I don’t get the point of this tirade. The desire to increase one’s stature and status within an ever increasingly complex society is simply natural. We do this by organizing, sharing and increasing our body of knowledge, instilling ethical practices and providing a unique benefit to society. To impugn this natural proclivity for self and societal betterment is evidently far easier than actually participating in the process, working to improve it, or creating a better one. Collateral disaffection of those whose career is literally changing and evolving beneath them is also part of the process. This disaffection becomes exacerbated when the professional society chooses to pursue governmental regulation to establish a higher level of professional status. We unfortunately opened up that can of worms far too early in the development of our professional society. What is important to remember is that the education/experience/examination paradigm and the use of the government to validate that paradigm are two different issues. Do not let the IDPC or any of the disaffected and disenfranchised confuse you.
Despite the IDPC’s conjecture, rhetoric, opinion, and misinformation claiming otherwise, the CIDA education and NCIDQ experience/examination model is the best path and most logical choice for those of us who wish to practice interior design at the highest level. Is it perfect?- NO! Can it be improved? Hell yes! But to claim that natural talent and a flair for color are all the credentials one needs to attain professional status and occupational license to design physiologically and psychologically supportive interior environments that enhance quality of life is simply delusional.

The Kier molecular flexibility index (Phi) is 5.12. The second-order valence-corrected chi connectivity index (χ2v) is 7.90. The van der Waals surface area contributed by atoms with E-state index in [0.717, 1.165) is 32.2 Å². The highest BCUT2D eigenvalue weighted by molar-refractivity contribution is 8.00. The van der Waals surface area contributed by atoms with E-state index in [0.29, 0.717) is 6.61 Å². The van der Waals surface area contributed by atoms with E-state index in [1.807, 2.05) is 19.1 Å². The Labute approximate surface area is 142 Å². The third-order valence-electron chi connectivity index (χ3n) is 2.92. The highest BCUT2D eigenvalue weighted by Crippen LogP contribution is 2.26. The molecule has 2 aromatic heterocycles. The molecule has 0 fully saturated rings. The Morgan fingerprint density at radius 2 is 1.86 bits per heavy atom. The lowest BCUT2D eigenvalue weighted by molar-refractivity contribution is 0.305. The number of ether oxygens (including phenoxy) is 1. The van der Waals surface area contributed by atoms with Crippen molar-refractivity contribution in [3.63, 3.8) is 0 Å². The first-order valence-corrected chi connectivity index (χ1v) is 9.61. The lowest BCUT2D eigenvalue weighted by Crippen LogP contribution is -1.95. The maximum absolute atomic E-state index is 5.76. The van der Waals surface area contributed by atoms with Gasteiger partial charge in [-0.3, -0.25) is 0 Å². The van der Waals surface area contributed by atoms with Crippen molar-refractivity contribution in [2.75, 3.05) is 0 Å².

While life would be so much simpler if we could just be amused by the IDPC’s vitriol, the painful fact of the matter is that they are the public relations face for a well funded, strategically savvy and effective campaign whose single goal is to de-professionalize the profession of interior design. To deny that they influence the direction of our supposedly collective effort to advance the status of the profession is foolish at best and professional suicide at worst.
Unfortunately the effort to raise the standards of the profession of Interior Design by using the government to sort out the qualified from the not has created a monster backlash (not merely the cult of angry decorators) that our conflicted professional domain is ill prepared to deal with. Oh sure the IDPC seems to be a relatively low level threat and it is easy, for those of us who care about such things, to look at them as a one hornet nest. But the fact of the matter is that there are a lot of high level, well funded legal machinations aimed at combating and defeating our sole effort to advance the societal status of the profession. It’s almost as if the IDPC is puking straw man arguments to distract, those of us who care about such things, from focusing on the real issues such as conflicts of interest with the AIA and the NKBA. But lo they are not that savvy.
It’s just that we are weak and we are easy pickin’s for what has evolved into an over- zealous quasi-libertarian witch hunt in which the angry decorators, misinformed kitchen and bath designers and turf conscious architects will not be satisfied until they completely neuter our profession.
I hope our lawyers can beat up their lawyers.
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